1) “Missing Richard Simmons,” a podcast. Total listen time is about three hours and 15 minutes, and it’s worth the entire length. Short version: Richard Simmons, the unique fitness guru, was an attention-seeking fireball for years — until about 2014, when he became a massive recluse. The podcast series is a highly entertaining exploration of Simmons’ life, history, friends, and colleagues, exploring the when and (via conjecture) the why behind Simmons’ sudden about-face.
A few words of caution, though. First, this is more than a bit gossipy — it’s well done and tries to be highbrow, but one can only do so much with the topic. Second, it’s riddled with pop-psych analysis by a host who lacks the competence to do so (although in fairness, he readily admits this throughout). Even with these concerns, though, it’s worth a binge-listen.
2) Support Now I Know: I don’t have any sponsor lined up for today, so I’ll use the opportunity to politely ask again that you consider supporting Now I Know on Patreon. As of this writing, nearly 400 of you already do — I’m only 20 away from that milestone! — which is mindblowing. Thanks!
3) The Now I Know Week in Review:
- Monday: The Red Light With a Very Long Wait, the story of a traffic light that never turns green.
- Tuesday: The Padres for Life, the baseball player who can’t play, but keeps being re-signed by his former franchise.
- Wednesday: Why Marylanders Pay More for a Little Less Beer. The history of the rare, 10-ounce can of Bud.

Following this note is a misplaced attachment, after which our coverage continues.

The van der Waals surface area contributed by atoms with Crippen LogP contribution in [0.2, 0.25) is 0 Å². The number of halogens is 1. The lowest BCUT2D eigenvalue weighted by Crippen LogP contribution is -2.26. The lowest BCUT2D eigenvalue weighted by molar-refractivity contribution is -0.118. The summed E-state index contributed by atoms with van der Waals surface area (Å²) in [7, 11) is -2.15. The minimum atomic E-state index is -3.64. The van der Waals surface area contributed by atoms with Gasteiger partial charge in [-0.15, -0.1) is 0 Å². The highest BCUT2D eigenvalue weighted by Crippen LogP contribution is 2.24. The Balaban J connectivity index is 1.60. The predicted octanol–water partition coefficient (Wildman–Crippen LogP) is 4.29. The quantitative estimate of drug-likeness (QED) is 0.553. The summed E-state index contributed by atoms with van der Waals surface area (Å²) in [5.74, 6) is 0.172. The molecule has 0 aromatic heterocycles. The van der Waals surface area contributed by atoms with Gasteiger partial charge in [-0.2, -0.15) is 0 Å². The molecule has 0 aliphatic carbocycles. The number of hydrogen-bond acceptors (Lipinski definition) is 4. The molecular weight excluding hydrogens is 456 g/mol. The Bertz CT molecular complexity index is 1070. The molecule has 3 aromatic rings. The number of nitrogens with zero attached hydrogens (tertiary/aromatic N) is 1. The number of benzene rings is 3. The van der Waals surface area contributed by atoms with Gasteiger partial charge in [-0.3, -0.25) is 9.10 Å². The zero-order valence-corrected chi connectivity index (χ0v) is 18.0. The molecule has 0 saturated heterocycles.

- Thursday: The Masterpiece Hidden in Plain Sight, or how a board game can make you rich (if you’re lucky).
And a bonus item: here’s another story about a masterpiece hidden in plain sight.
4) “This Article Won’t Change Your Mind” (The Atlantic, 25 minutes, March 2017). The subhead: “The facts on why facts alone can’t fight false beliefs.”
The theory of cognitive dissonance—the extreme discomfort of simultaneously holding two thoughts that are in conflict—was developed by the social psychologist Leon Festinger in the 1950s. In a famous study, Festinger and his colleagues embedded themselves with a doomsday prophet named Dorothy Martin and her cult of followers who believed that spacemen called the Guardians were coming to collect them in flying saucers, to save them from a coming flood. Needless to say, no spacemen (and no flood) ever came, but Martin just kept revising her predictions. Sure, the spacemen didn’t show up today, but they were sure to come tomorrow, and so on. The researchers watched with fascination as the believers kept on believing, despite all the evidence that they were wrong.
“A man with a conviction is a hard man to change,” Festinger, Henry Riecken, and Stanley Schacter wrote in When Prophecy Fails, their 1957 book about this study. “Tell him you disagree and he turns away. Show him facts or figures and he questions your sources. Appeal to logic and he fails to see your point … Suppose that he is presented with evidence, unequivocal and undeniable evidence, that his belief is wrong: what will happen? The individual will frequently emerge, not only unshaken, but even more convinced of the truth of his beliefs than ever before.”
5) “Meet The Man Who Stopped Thousands Of People Becoming HIV-Positive” (Buzzfeed, 17 minutes, February 2017). The title summarizes it without giving away the details, so, click, read, and be amazed at how something so heroic — and unlikely — comes to pass.
6) “The Weather God of Oklahoma City” (New York Times Magazine, 27 minutes, August 2013). This is a profile of a weatherman — now retired — who was an icon in the Oklahoma City community. For those unaware of that area’s weather, Oklahoma City is smack in the middle of Tornado Alley, a section of the United States which gets a lot of tornados. A great weatherman can be a literal lifesaver; this is the story of a man who dedicated his career to being just that.
Have a great weekend!